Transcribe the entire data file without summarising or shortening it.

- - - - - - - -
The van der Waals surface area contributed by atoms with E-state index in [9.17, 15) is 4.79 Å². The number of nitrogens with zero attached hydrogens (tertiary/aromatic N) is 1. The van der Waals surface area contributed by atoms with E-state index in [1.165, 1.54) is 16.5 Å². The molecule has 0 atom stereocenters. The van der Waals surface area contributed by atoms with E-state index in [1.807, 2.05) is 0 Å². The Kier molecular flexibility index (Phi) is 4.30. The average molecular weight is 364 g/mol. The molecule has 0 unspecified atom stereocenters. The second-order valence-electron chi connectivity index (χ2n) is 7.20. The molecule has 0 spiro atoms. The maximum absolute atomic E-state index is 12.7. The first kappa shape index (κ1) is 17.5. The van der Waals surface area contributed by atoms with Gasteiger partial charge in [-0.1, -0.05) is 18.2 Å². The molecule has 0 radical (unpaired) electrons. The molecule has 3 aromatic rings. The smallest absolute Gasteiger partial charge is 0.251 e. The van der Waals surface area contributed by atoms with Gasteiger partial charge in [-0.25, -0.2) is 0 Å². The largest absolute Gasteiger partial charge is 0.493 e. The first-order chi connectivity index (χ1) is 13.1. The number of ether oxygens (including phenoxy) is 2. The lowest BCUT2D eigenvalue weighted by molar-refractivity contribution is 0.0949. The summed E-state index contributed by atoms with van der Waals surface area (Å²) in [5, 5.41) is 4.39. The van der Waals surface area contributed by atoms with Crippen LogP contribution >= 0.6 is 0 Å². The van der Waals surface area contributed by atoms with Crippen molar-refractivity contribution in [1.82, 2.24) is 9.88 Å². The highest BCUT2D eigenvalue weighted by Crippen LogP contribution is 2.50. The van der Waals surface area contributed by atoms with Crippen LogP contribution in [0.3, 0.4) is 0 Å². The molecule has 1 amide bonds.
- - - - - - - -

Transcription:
The van der Waals surface area contributed by atoms with E-state index in [9.17, 15) is 4.79 Å². The number of nitrogens with zero attached hydrogens (tertiary/aromatic N) is 1. The van der Waals surface area contributed by atoms with E-state index in [1.165, 1.54) is 16.5 Å². The molecule has 0 atom stereocenters. The van der Waals surface area contributed by atoms with E-state index in [1.807, 2.05) is 0 Å². The Kier molecular flexibility index (Phi) is 4.30. The average molecular weight is 364 g/mol. The molecule has 0 unspecified atom stereocenters. The second-order valence-electron chi connectivity index (χ2n) is 7.20. The molecule has 0 spiro atoms. The maximum absolute atomic E-state index is 12.7. The first kappa shape index (κ1) is 17.5. The van der Waals surface area contributed by atoms with Gasteiger partial charge in [-0.1, -0.05) is 18.2 Å². The molecule has 0 radical (unpaired) electrons. The molecule has 3 aromatic rings. The smallest absolute Gasteiger partial charge is 0.251 e. The van der Waals surface area contributed by atoms with Gasteiger partial charge in [-0.25, -0.2) is 0 Å². The largest absolute Gasteiger partial charge is 0.493 e. The first-order chi connectivity index (χ1) is 13.1. The number of ether oxygens (including phenoxy) is 2. The lowest BCUT2D eigenvalue weighted by molar-refractivity contribution is 0.0949. The summed E-state index contributed by atoms with van der Waals surface area (Å²) in [5, 5.41) is 4.39. The van der Waals surface area contributed by atoms with Crippen LogP contribution >= 0.6 is 0 Å². The van der Waals surface area contributed by atoms with Crippen molar-refractivity contribution in [1.82, 2.24) is 9.88 Å². The highest BCUT2D eigenvalue weighted by Crippen LogP contribution is 2.50. The van der Waals surface area contributed by atoms with Crippen LogP contribution in [0.3, 0.4) is 0 Å². The molecule has 1 amide bonds.